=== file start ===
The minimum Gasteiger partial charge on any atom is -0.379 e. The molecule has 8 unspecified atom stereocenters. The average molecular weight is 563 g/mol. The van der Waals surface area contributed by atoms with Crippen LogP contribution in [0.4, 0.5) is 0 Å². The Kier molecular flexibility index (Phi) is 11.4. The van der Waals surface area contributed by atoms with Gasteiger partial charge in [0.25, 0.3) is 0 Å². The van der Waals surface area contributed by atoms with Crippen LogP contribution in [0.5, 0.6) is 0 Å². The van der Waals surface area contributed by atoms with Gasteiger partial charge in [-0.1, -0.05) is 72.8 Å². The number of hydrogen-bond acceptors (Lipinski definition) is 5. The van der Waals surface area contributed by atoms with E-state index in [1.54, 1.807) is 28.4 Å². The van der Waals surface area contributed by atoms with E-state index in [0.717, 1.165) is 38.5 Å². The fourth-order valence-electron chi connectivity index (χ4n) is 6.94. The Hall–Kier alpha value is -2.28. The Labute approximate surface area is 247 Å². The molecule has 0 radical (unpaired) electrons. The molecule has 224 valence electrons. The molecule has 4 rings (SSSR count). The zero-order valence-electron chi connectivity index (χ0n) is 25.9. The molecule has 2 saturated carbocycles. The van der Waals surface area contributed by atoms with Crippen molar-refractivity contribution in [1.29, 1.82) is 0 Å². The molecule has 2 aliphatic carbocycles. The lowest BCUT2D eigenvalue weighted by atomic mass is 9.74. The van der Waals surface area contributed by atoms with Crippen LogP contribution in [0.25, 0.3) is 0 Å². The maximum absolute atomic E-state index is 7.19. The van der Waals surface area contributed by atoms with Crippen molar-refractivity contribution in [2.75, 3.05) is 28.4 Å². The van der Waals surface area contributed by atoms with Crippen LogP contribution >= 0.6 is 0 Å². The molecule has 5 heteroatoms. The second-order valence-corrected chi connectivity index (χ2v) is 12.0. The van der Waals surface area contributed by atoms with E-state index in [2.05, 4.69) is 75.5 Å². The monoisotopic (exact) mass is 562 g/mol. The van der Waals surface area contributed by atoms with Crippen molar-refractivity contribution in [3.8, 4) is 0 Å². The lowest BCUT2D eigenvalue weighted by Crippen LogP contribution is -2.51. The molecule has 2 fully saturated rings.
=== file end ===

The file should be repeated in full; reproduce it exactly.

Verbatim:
The minimum Gasteiger partial charge on any atom is -0.379 e. The molecule has 8 unspecified atom stereocenters. The average molecular weight is 563 g/mol. The van der Waals surface area contributed by atoms with Crippen LogP contribution in [0.4, 0.5) is 0 Å². The Kier molecular flexibility index (Phi) is 11.4. The van der Waals surface area contributed by atoms with Gasteiger partial charge in [0.25, 0.3) is 0 Å². The van der Waals surface area contributed by atoms with Crippen LogP contribution in [0.5, 0.6) is 0 Å². The van der Waals surface area contributed by atoms with Gasteiger partial charge in [-0.1, -0.05) is 72.8 Å². The number of hydrogen-bond acceptors (Lipinski definition) is 5. The van der Waals surface area contributed by atoms with E-state index in [1.54, 1.807) is 28.4 Å². The van der Waals surface area contributed by atoms with E-state index in [0.717, 1.165) is 38.5 Å². The fourth-order valence-electron chi connectivity index (χ4n) is 6.94. The Hall–Kier alpha value is -2.28. The Labute approximate surface area is 247 Å². The molecule has 0 radical (unpaired) electrons. The molecule has 224 valence electrons. The molecule has 4 rings (SSSR count). The zero-order valence-electron chi connectivity index (χ0n) is 25.9. The molecule has 2 saturated carbocycles. The van der Waals surface area contributed by atoms with Crippen molar-refractivity contribution in [1.29, 1.82) is 0 Å². The molecule has 2 aliphatic carbocycles. The lowest BCUT2D eigenvalue weighted by atomic mass is 9.74. The van der Waals surface area contributed by atoms with Crippen LogP contribution in [0.25, 0.3) is 0 Å². The maximum absolute atomic E-state index is 7.19. The van der Waals surface area contributed by atoms with Crippen molar-refractivity contribution in [2.75, 3.05) is 28.4 Å². The van der Waals surface area contributed by atoms with Crippen LogP contribution >= 0.6 is 0 Å². The molecule has 5 heteroatoms. The second-order valence-corrected chi connectivity index (χ2v) is 12.0. The van der Waals surface area contributed by atoms with E-state index in [2.05, 4.69) is 75.5 Å². The monoisotopic (exact) mass is 562 g/mol. The van der Waals surface area contributed by atoms with Crippen molar-refractivity contribution in [3.8, 4) is 0 Å². The lowest BCUT2D eigenvalue weighted by Crippen LogP contribution is -2.51. The molecule has 2 fully saturated rings.